Steel twist bits, also known as high-speed steel (HSS) bits, are generally the least expensive option for drilling through metal. They are effective will just about all metals that can be drilled, they can be sharpened, and are easy to take care of. The main drawback is that the steel drill bits can dull quickly if used for large jobs where they have to drill more than a few holes.
Black Oxide Drill Bits
Black oxide bits are made when HSS bits are heated and hardened, leaving a strong coating. They should really only be used for drilling metal, but they can also be used for wood in an emergency. The hardness of these bits is much greater than high-speed steel, and they hold up to higher temperatures much better, so they will last longer.
Cobalt Steel Drill Bits
Made out of a stronger base material, cobalt steel bits are usually the most expensive of the different bits listed here. They last for an incredibly long time but in general should just be used in a drill press, not a handheld drill, since they are more brittle than the other bits that have high-speed steel as their core.
Titanium Coated Drill Bits
These bits start out as standard HSS bits but then are coated with titanium for strength and durability. There are a few different types of titanium coating that are used, but each of them has the same end result. While these coated bits can last up to six times longer than a high-speed steel bit, they cannot be sharpened without removing the titanium coating.
Which Drill Bit is Best for Metal?
While all the different drill bit types are useful, consider whether you are going to be using the bits to drill metal consistently, or if they may be used for other projects. If you are not drilling through a lot of metal on a regular basis, standard high-speed steel bits should be fine. If you have a lot of holes to drill, consider using titanium-coated drill bits.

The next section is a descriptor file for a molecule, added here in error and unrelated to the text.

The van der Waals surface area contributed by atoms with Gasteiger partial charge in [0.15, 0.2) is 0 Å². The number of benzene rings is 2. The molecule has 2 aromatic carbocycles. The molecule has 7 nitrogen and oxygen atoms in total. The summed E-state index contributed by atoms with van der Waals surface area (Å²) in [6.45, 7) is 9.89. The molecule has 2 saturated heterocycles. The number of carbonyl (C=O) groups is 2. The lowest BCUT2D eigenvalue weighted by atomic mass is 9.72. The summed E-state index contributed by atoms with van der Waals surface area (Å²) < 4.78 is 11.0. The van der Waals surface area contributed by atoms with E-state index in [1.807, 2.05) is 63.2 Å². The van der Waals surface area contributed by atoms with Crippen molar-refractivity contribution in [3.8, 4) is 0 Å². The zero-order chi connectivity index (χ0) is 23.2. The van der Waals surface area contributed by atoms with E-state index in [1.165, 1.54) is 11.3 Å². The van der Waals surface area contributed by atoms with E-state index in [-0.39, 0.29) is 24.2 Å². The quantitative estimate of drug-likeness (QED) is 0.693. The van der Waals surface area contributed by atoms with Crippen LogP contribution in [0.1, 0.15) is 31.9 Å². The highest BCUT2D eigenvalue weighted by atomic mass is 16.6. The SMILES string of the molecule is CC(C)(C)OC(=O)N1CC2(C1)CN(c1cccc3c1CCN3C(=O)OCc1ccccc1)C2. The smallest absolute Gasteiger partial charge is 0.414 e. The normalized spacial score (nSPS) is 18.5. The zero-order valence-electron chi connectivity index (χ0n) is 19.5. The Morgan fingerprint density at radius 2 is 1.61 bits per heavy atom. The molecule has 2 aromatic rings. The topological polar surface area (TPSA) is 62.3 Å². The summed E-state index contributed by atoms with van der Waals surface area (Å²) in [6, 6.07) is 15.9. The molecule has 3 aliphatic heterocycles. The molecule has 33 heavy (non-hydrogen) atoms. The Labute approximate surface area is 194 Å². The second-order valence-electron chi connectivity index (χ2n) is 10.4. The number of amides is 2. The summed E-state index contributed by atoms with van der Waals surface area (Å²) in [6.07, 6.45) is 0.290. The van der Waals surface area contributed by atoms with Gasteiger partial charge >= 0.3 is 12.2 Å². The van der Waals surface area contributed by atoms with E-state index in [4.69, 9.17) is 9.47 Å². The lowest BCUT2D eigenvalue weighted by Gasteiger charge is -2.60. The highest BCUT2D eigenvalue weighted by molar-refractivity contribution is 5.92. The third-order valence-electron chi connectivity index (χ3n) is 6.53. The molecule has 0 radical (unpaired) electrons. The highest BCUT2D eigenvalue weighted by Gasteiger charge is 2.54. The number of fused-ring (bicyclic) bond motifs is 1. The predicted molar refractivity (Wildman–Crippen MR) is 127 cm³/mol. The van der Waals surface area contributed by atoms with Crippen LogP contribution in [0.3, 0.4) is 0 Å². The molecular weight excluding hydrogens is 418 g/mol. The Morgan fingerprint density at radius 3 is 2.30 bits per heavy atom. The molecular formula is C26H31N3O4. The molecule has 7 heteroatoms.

Drilling Large Holes
Metal drill bits go up to about one-inch diameter, but when drilling holes that size we recommend you do not just jump in with the biggest bit you can find. When drilling holes over about a quarter-inch in diameter, start with a smaller drill bit and then change your drill bit and increase the size in multiple steps.
Not only will the cutting process go more smoothly, but also your bits will last longer since they will not heat up as much as if you went straight after it with the large bit. Large drill bits should also be run more slowly than smaller ones – keep them under 1000rpm, and you may even want them down around 400rpm once you get up to one-inch bits.
Step Drill Bits
Another type of bit that you can use to drill larger holes in metal is called a step drill bit. These bits are made in a conical shape so they cover multiple size diameters. With step drill bits, you will not need to swap out bits when sizing up unless you drill a pilot hole first.
It is very important to measure properly and pay attention to the level of diameter you are at when drilling since it is easy to pass up to the next step.